What Is a Residual Dividend?
A residual dividend is a dividend policy used by companies whereby the amount of dividends paid to shareholders amounts to what profits are left over after the company has paid for its capital expenditures (CapEx) and working capital costs.
Companies that use a residual dividend policy fund CapEx with available earnings before paying dividends to shareholders. This means the dollar amount of dividends paid to investors each year will vary.
- Residual dividend policies are adopted by companies to prioritize capital expenditures over immediate shareholder dividend payments.
- Companies that maintain a residual dividend policy invest in growth opportunities from profits before paying shareholders their dividends.
- Management adopts a residual dividend policy to invest in the company’s development, such as upgrading manufacturing capacity or adopting new methods to reduce waste, theoretically resulting in greater long-term growth.
- With an immediate reduction in dividend payouts and fluctuation in the amounts over time, management may need to justify its decisions to shareholders.
- The residual dividend policy is adopted based on the belief that investors do not have a preference whether their returns are in the form of immediate dividends or long-term capital gains.
How a Residual Dividend Works
A residual dividend policy means companies use earnings to pay for CapEx first. Dividends are then paid with any remaining earnings generated.
A company’s capital structure typically includes both long-term debt and equity. CapEx can be financed with a loan (debt) or by issuing more stock (equity).
Return on assets (ROA), calculated as net income divided by total assets, is commonly used to assess management’s decision-making and the success of a residual dividend policy.
While shareholders may accept management’s strategy of using earnings to pay for CapEx, the investment community analyzes how well the firm uses asset spending to generate more income. The return on asset (ROA) formula is net income divided by total assets, and ROA is a common tool used to assess management’s performance.
If a clothing manufacturer's decision to spend $100,000 on CapEx is the right one, the company can increase production or operate machinery at a lower cost, and both of these factors can increase profits. As net income increases the ROA ratio improves, and shareholders may be more willing to accept the residual dividend policy in the future.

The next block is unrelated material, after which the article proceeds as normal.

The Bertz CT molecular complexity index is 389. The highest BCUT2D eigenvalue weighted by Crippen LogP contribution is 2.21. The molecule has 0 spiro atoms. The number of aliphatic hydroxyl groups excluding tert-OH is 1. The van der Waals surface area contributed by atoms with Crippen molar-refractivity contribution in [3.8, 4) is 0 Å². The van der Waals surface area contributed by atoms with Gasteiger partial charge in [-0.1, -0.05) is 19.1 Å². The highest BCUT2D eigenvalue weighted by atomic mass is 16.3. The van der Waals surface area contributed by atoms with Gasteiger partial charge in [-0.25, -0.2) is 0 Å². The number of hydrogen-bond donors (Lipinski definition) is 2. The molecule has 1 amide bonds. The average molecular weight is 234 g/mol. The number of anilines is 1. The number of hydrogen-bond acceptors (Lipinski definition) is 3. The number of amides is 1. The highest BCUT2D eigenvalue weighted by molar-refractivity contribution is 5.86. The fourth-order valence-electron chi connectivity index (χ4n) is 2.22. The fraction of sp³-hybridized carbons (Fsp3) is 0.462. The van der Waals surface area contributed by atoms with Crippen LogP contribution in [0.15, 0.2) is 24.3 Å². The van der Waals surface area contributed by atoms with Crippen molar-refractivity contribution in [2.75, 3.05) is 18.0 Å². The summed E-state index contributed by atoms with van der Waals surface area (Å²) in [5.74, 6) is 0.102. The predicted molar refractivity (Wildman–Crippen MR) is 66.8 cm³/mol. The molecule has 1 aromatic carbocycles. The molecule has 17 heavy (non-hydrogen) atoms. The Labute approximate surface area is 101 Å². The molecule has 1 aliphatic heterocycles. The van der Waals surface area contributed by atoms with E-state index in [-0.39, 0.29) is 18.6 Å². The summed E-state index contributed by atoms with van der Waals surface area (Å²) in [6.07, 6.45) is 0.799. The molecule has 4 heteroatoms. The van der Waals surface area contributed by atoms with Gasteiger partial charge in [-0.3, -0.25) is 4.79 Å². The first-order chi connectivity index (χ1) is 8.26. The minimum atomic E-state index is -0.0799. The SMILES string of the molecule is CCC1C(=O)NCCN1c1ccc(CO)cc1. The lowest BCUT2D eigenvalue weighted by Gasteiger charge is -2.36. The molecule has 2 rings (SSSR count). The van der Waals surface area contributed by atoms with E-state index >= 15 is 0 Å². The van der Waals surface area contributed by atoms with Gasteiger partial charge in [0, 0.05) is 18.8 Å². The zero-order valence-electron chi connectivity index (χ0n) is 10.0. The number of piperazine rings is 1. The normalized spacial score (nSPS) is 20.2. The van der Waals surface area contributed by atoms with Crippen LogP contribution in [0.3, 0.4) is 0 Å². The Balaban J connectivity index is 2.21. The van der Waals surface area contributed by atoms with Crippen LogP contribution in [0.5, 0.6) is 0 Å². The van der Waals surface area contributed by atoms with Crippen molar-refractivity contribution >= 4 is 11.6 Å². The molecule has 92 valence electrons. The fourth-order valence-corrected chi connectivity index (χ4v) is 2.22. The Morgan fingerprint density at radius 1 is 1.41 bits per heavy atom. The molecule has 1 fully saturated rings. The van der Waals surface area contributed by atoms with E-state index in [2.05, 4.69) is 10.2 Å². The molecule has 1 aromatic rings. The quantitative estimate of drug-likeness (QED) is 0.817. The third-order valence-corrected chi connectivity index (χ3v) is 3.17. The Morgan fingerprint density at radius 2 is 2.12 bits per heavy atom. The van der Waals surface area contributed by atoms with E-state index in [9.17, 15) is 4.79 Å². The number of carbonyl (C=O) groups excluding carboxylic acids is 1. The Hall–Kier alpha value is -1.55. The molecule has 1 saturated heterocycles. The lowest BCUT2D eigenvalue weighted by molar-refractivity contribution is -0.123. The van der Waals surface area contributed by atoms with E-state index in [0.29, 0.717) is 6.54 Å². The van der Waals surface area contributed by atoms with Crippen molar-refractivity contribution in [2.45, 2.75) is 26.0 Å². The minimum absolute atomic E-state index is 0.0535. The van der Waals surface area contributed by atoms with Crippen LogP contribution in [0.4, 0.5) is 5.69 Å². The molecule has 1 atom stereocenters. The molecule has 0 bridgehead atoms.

However, if the firm generates lower earnings and continues to fund CapEx at the same rate, shareholder dividends decline.
Requirements for a Residual Dividend
When a business generates earnings, the firm can either retain the earnings for use in the company or pay the earnings as a dividend to stockholders. Retained earnings are used to fund current business operations or to buy assets. Every company needs assets to operate, and those assets may need to be upgraded over time and eventually replaced. Business managers must consider the assets required to operate the business and the need to reward shareholders by paying dividends.
For the residual dividend policy to work, it assumes the dividend irrelevance theory is true. The theory suggests that investors are indifferent to which form of return they receive from a company—whether it be dividends or capital gains. Under this theory, the residual dividend policy does not affect the company’s market value since investors value dividends and capital gains equally.
The calculation for residual dividends is done passively. Companies using retained earnings to finance CapEx tend to use the residual policy. The dividends for investors are generally inconsistent and unpredictable.
Example of Residual Dividends
A clothing manufacturer maintains a list of capital expenditures that are required in future years. In the current month, the firm needs $100,000 to upgrade machinery and buy a new piece of equipment.
The firm generates $140,000 in earnings for the month and spends $100,000 on CapEx. The remaining income of $40,000 is paid as a residual dividend to shareholders, which is $20,000 less than was paid in each of the last three months.
Shareholders might be disappointed when management chooses to lower the dividend payment, and senior management must explain the rationale behind the capital spending to justify the lower payment.